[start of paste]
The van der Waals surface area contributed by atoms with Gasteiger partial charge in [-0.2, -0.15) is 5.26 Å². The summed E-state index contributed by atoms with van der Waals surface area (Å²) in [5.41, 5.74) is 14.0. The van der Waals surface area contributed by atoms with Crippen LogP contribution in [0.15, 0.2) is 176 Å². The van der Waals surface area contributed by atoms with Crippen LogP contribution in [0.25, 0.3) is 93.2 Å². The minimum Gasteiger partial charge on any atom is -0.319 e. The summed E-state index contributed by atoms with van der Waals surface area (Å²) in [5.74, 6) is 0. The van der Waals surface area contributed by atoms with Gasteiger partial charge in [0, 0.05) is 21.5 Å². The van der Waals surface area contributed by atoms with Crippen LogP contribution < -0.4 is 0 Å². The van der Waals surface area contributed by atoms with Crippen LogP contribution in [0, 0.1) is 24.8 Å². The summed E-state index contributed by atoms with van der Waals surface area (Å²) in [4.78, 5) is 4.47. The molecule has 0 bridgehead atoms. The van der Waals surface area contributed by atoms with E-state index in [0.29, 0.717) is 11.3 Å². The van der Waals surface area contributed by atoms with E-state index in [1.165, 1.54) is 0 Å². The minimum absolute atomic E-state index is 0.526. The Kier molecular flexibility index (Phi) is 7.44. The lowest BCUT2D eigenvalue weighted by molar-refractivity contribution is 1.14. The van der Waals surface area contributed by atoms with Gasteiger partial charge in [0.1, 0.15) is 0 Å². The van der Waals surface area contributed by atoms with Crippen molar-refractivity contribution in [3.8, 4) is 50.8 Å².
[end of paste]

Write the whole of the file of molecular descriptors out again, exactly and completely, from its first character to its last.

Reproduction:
The van der Waals surface area contributed by atoms with Gasteiger partial charge in [-0.2, -0.15) is 5.26 Å². The summed E-state index contributed by atoms with van der Waals surface area (Å²) in [5.41, 5.74) is 14.0. The van der Waals surface area contributed by atoms with Crippen LogP contribution in [0.15, 0.2) is 176 Å². The van der Waals surface area contributed by atoms with Crippen LogP contribution in [0.25, 0.3) is 93.2 Å². The minimum Gasteiger partial charge on any atom is -0.319 e. The summed E-state index contributed by atoms with van der Waals surface area (Å²) in [5.74, 6) is 0. The van der Waals surface area contributed by atoms with Gasteiger partial charge in [0, 0.05) is 21.5 Å². The van der Waals surface area contributed by atoms with Crippen LogP contribution < -0.4 is 0 Å². The van der Waals surface area contributed by atoms with Crippen LogP contribution in [0, 0.1) is 24.8 Å². The summed E-state index contributed by atoms with van der Waals surface area (Å²) in [4.78, 5) is 4.47. The molecule has 0 bridgehead atoms. The van der Waals surface area contributed by atoms with E-state index in [0.29, 0.717) is 11.3 Å². The van der Waals surface area contributed by atoms with E-state index in [1.165, 1.54) is 0 Å². The minimum absolute atomic E-state index is 0.526. The Kier molecular flexibility index (Phi) is 7.44. The lowest BCUT2D eigenvalue weighted by molar-refractivity contribution is 1.14. The van der Waals surface area contributed by atoms with Gasteiger partial charge in [0.1, 0.15) is 0 Å². The van der Waals surface area contributed by atoms with Crippen molar-refractivity contribution in [3.8, 4) is 50.8 Å².